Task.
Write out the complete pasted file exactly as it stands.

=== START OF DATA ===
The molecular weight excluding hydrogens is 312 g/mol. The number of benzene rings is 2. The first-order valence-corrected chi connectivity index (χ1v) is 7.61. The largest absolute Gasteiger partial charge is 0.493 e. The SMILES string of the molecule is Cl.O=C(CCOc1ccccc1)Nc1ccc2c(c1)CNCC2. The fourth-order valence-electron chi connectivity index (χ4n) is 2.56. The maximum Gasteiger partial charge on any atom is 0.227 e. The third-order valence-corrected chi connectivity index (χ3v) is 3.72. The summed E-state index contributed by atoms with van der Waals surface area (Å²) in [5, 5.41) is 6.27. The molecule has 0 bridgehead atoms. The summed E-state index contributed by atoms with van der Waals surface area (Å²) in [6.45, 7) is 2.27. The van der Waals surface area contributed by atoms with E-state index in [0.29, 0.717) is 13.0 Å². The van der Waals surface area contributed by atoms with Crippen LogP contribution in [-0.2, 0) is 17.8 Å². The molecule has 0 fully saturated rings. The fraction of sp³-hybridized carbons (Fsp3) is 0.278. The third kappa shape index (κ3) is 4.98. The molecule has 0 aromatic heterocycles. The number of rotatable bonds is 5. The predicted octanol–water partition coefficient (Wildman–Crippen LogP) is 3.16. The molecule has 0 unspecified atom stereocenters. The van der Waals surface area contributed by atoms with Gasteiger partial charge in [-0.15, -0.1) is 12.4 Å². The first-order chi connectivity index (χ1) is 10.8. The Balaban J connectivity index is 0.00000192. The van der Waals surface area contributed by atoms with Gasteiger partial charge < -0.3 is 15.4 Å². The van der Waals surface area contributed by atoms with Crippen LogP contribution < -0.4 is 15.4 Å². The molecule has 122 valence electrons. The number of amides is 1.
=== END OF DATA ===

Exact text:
The molecular weight excluding hydrogens is 312 g/mol. The number of benzene rings is 2. The first-order valence-corrected chi connectivity index (χ1v) is 7.61. The largest absolute Gasteiger partial charge is 0.493 e. The SMILES string of the molecule is Cl.O=C(CCOc1ccccc1)Nc1ccc2c(c1)CNCC2. The fourth-order valence-electron chi connectivity index (χ4n) is 2.56. The maximum Gasteiger partial charge on any atom is 0.227 e. The third-order valence-corrected chi connectivity index (χ3v) is 3.72. The summed E-state index contributed by atoms with van der Waals surface area (Å²) in [5, 5.41) is 6.27. The molecule has 0 bridgehead atoms. The summed E-state index contributed by atoms with van der Waals surface area (Å²) in [6.45, 7) is 2.27. The van der Waals surface area contributed by atoms with E-state index in [0.29, 0.717) is 13.0 Å². The van der Waals surface area contributed by atoms with Crippen LogP contribution in [-0.2, 0) is 17.8 Å². The molecule has 0 fully saturated rings. The fraction of sp³-hybridized carbons (Fsp3) is 0.278. The third kappa shape index (κ3) is 4.98. The molecule has 0 aromatic heterocycles. The number of rotatable bonds is 5. The predicted octanol–water partition coefficient (Wildman–Crippen LogP) is 3.16. The molecule has 0 unspecified atom stereocenters. The van der Waals surface area contributed by atoms with Gasteiger partial charge in [-0.15, -0.1) is 12.4 Å². The first-order chi connectivity index (χ1) is 10.8. The Balaban J connectivity index is 0.00000192. The van der Waals surface area contributed by atoms with Gasteiger partial charge < -0.3 is 15.4 Å². The van der Waals surface area contributed by atoms with Crippen LogP contribution < -0.4 is 15.4 Å². The molecule has 122 valence electrons. The number of amides is 1.